Grape Nuts is my cereal of choice. The late Euell Gibbons said the crunchy nuggets are good for a person, and I believed him. My wife said she’d just as soon eat pea gravel from the roadside.
Gibbons also said that yarrow is healthful. It makes a nice tea and is considered to be a love charm. If the federal government hears about its charming powers, however, the FDA will step in and require that buyers register as yarrow users.
My wife loves this plant. She had yarrow in her flower bed at one time, but I cut it down with a weed whacker. I thought it was a weed. Older and somewhat wiser, I know now that love comes in many forms. Sometimes it looks like a weed.
I learned a little about plants from the late Marie Mellinger, who led nature lovers through hills and valleys, naming practically every plant as she went. She wrote a book, “Roadside Rambles,” a guide for folks brave enough to eat wild edibles. I keep it in our tiny reading room for quick reference.
Speaking of wild edibles, my daddy said he broke his arm eating breakfast during the Great Depression. He fell out of a persimmon tree.
We have a persimmon tree in our yard, just in case. It looked dead a few years ago, but miraculously rose again, like a phoenix from the ashes. The fruit is edible but not very tasty; even the dogs won’t eat it. But it’s another form of love, growing outside our kitchen window.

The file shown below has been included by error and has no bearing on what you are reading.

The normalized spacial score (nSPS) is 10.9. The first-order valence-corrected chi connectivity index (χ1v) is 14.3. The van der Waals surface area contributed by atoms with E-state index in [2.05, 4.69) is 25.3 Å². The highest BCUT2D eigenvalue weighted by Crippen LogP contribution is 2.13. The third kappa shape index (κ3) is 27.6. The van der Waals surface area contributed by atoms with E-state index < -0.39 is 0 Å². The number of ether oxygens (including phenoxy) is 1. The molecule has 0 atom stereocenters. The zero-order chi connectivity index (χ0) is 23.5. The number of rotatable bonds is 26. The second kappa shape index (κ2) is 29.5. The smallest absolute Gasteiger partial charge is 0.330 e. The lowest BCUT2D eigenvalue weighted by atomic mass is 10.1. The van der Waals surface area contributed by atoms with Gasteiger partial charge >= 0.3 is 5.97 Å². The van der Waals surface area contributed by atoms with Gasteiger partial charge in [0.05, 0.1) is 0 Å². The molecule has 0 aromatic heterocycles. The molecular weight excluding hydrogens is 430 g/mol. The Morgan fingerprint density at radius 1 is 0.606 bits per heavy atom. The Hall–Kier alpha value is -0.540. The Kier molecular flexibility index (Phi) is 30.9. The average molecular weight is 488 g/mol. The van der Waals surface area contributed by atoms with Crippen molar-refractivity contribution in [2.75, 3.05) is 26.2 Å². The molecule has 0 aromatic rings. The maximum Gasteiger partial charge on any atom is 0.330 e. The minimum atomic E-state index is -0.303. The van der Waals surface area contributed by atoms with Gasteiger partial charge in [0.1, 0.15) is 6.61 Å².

I remember stomping maypops when I was a boy. I thought that was their only purpose: to be popped. But Marie’s book suggests you slice them and simmer for five minutes. Strain, add lemon juice and sugar and serve over ice with lemon slices and mint. Maypops, by the way, come from the passion flower vine, but don’t tell Uncle Sam.
And then you have blackberries and their first cousin, dewberries. I don’t have to tell you how much love is packed into blackberries. When Earl Palmer’s Uncle Ralph Deaton died, one of his relatives walked around his casket three times while toting a blackberry cobbler and, sure enough, Uncle Ralph didn’t sit up. So they closed the casket and buried him. They weren’t being cute or cruel. They were just following Ralph’s instructions.
Two other wild edibles, hips and haws—not to be confused with hems and haws, which is what politicians specialize in—will enhance your mood, in case you’re in a bad one. They’re used for tea and syrups and can be candied for special treats. Hips come from roses, haws from hawthorn trees. Use one or the other. Ingesting hips and haws at the same time might cause your mood to overswing.
So there. I’ve given you a short lesson on some lovely edibles found in the hills and valleys and on roadsides.
For convenience, though, you might try Grape Nuts. Or pea gravel.
— Phil Hudgins, a former community newspaper editor, can be reached at email@example.com.